They way to Kirirom is mostly along National Road 4, which is supposed to be in excellent condition. After some times I reach a tolling point, which looks a bit like a border checkpoint to me. Occasionally I read in the newspaper that people and parties complain that a company is taking user fees along the road. I see a number of people in uniform stopping some of the cars but they do seem to stop motorbikes so I keep going.

I ride for about an hour. It is almost lunch time and I want to be back in Phnom Penh before it gets dark, not least because this moto’s backlight does not work. After I have passed the industrial outskirts of Phnom Penh I reach the countryside. It is very hot and very dry. Not surprisingly, as it is dry season. The landscape looks very different from when I was in Cambodia last time. There seems to be only dry land where I used to see green rice fields all over the place.

There is not so much traffic anymore and only occasionally I see trucks so I can ride fairly fast. There are no indications in the guide book on how to recognize the spot where one has to leave National Road 4 to the west, in order to reach Kirirom. Increasingly I am concerned that I might have missed it.

I stop in a small town, where I have some water and ask for the way. I learn that I am on the right way.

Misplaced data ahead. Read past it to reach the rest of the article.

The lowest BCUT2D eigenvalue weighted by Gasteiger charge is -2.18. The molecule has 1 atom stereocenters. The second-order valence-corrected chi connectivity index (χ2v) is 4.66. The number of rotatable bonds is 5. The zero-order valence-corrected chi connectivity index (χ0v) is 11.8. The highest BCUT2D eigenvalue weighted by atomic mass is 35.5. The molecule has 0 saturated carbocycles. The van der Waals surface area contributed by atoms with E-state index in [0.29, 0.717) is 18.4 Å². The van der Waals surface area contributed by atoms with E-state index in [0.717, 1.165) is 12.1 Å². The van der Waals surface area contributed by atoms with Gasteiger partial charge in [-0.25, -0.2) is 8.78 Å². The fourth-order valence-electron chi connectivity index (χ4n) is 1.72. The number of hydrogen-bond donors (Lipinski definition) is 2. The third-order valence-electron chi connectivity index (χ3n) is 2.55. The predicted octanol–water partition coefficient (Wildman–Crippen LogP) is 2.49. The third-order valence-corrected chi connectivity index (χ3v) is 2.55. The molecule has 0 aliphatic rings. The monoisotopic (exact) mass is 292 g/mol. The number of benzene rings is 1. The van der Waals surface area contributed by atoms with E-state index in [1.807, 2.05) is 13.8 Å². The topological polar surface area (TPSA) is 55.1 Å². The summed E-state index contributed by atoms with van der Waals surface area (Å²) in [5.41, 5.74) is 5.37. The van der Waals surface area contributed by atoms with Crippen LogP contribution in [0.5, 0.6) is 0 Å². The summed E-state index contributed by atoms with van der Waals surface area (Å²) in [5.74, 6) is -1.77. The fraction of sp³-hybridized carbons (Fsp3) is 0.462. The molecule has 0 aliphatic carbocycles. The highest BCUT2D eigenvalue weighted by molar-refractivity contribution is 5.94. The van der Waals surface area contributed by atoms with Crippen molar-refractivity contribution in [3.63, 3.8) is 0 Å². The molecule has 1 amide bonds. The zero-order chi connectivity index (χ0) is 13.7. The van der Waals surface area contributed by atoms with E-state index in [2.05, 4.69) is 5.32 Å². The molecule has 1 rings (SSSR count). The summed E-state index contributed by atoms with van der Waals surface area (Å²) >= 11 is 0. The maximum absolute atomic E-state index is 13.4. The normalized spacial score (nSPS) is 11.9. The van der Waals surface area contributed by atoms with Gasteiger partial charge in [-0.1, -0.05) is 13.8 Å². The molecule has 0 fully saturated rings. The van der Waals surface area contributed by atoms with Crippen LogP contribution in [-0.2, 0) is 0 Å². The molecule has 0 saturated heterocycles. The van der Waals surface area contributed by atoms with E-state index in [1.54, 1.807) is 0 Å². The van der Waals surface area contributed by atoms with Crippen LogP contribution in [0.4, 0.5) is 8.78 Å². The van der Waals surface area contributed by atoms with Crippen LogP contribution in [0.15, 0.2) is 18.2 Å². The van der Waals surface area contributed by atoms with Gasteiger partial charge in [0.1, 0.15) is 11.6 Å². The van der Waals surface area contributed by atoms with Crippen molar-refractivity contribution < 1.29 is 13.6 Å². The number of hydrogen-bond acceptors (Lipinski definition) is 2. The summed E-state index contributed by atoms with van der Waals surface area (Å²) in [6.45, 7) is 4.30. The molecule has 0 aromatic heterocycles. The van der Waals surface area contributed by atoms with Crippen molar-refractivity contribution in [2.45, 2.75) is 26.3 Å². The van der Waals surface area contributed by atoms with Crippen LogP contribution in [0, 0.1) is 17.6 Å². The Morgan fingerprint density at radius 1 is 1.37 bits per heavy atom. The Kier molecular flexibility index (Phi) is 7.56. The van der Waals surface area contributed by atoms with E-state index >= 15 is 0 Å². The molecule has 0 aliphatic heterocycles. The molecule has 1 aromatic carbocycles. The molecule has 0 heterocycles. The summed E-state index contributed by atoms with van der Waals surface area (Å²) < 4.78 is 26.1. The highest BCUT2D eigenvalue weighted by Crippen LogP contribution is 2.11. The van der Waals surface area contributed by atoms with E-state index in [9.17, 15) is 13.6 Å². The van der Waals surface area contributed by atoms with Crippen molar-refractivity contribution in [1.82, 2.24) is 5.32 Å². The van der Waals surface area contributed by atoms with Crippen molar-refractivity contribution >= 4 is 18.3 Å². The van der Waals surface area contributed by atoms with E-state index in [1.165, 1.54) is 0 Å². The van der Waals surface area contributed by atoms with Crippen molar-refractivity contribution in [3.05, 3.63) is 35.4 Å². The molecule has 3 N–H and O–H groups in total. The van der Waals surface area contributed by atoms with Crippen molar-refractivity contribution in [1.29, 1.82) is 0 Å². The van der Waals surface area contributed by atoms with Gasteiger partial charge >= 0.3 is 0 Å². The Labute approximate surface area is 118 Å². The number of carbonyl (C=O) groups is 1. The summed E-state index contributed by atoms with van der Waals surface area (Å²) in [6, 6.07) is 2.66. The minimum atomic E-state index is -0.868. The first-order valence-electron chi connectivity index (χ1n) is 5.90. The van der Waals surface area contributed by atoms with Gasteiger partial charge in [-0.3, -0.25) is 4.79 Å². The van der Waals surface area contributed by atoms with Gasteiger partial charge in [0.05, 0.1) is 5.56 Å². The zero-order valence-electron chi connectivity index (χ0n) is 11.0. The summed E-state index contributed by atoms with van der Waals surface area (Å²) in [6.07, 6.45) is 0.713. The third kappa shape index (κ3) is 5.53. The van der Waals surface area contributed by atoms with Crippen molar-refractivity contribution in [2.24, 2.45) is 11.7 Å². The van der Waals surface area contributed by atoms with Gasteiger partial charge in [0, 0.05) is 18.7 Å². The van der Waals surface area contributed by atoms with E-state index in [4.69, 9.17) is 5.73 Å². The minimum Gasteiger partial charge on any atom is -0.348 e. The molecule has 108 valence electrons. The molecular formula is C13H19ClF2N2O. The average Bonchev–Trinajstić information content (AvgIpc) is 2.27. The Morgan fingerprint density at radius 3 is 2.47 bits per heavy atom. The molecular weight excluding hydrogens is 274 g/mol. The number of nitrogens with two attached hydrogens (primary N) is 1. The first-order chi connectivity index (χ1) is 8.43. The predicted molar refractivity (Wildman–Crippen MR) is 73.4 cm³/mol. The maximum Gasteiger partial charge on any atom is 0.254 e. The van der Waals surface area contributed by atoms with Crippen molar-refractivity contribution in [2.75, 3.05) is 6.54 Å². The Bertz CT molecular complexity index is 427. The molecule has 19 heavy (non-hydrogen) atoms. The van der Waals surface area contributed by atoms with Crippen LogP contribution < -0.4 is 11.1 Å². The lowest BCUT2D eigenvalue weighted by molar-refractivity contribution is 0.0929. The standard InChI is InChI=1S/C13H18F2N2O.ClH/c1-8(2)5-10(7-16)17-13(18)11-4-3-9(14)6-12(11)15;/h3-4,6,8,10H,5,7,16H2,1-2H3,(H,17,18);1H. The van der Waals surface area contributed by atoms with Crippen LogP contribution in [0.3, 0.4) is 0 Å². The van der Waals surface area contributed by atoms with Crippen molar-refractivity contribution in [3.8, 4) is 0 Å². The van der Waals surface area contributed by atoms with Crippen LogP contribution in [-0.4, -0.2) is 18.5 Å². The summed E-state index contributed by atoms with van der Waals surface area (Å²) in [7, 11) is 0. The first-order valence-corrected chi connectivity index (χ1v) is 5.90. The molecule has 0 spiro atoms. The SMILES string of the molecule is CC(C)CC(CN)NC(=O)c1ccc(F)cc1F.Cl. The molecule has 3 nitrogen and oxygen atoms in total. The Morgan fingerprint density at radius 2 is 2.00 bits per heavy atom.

Yesterday I bought a new crash helmet for US$ 16.

This kind of place can be found everywhere along the road.

Increasingly I see hills in the otherwise very flat landscape, which makes me think I am close to Kirirom, which is a mountain. I ride for another 30 minutes. By now there are surprisingly few cars on the road and I ride frequently at top speed, yet try to watch out for signs.

Finally I see a sign. On my way back I take a photo to share it here. This is what you want to look out for if you come from Phnom Penh and want to visit Kirirom. I do not see any other sign.

This is where you actually leave National Road 4, following the other road straight ahead.

This tall antenna can help to identify the place. From here it is still about 20 km on a narrow but paved road before you enter the National Park. The road is actually nice to ride, few potwholes but many turns.

This is how it looks like along the road. There are some clouds along those hills, which help to make the temperature more bearable.

This is only a few hundred meters before I enter the park. The Pepsi sign to the right reads “You have arrived at Kirirom Hill Side Resort’.

I turn right behind the bridge and find the gate of this resort. I learned before that wealthy people like to spend some days out here in this institution for relaxation. This resort includes a wide range of facilities offering hotel and restaurant, shopping, playgrounds, a waterfall, a zoo, fishing, canoeing, horse riding, sauna and tennis, among other things.